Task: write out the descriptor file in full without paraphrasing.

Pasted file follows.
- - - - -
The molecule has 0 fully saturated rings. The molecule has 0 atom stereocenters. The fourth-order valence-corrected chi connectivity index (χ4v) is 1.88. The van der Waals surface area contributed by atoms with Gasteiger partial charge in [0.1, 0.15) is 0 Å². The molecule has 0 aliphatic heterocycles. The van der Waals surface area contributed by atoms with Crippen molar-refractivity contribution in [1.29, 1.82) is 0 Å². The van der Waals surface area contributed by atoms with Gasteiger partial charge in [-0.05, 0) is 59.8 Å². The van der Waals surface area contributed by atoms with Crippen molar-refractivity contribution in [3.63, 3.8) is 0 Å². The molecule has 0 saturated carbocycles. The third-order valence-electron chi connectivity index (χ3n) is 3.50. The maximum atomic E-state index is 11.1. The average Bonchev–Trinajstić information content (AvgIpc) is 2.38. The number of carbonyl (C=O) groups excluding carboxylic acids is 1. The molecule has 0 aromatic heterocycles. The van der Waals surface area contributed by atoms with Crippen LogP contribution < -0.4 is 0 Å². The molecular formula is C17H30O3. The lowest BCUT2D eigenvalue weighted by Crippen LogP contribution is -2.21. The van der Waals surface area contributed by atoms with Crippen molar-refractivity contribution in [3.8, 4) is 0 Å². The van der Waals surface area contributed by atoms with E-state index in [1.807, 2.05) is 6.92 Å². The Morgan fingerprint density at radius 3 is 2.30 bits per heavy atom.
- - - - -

The molecule has 0 fully saturated rings. The molecule has 0 atom stereocenters. The fourth-order valence-corrected chi connectivity index (χ4v) is 1.88. The van der Waals surface area contributed by atoms with Gasteiger partial charge in [0.1, 0.15) is 0 Å². The molecule has 0 aliphatic heterocycles. The van der Waals surface area contributed by atoms with Crippen molar-refractivity contribution in [1.29, 1.82) is 0 Å². The van der Waals surface area contributed by atoms with Gasteiger partial charge in [-0.05, 0) is 59.8 Å². The van der Waals surface area contributed by atoms with Crippen molar-refractivity contribution in [3.63, 3.8) is 0 Å². The molecule has 0 saturated carbocycles. The third-order valence-electron chi connectivity index (χ3n) is 3.50. The maximum atomic E-state index is 11.1. The average Bonchev–Trinajstić information content (AvgIpc) is 2.38. The number of carbonyl (C=O) groups excluding carboxylic acids is 1. The molecule has 0 aromatic heterocycles. The van der Waals surface area contributed by atoms with Crippen LogP contribution < -0.4 is 0 Å². The molecular formula is C17H30O3. The lowest BCUT2D eigenvalue weighted by Crippen LogP contribution is -2.21. The van der Waals surface area contributed by atoms with Crippen molar-refractivity contribution in [3.8, 4) is 0 Å². The van der Waals surface area contributed by atoms with E-state index in [1.807, 2.05) is 6.92 Å². The Morgan fingerprint density at radius 3 is 2.30 bits per heavy atom.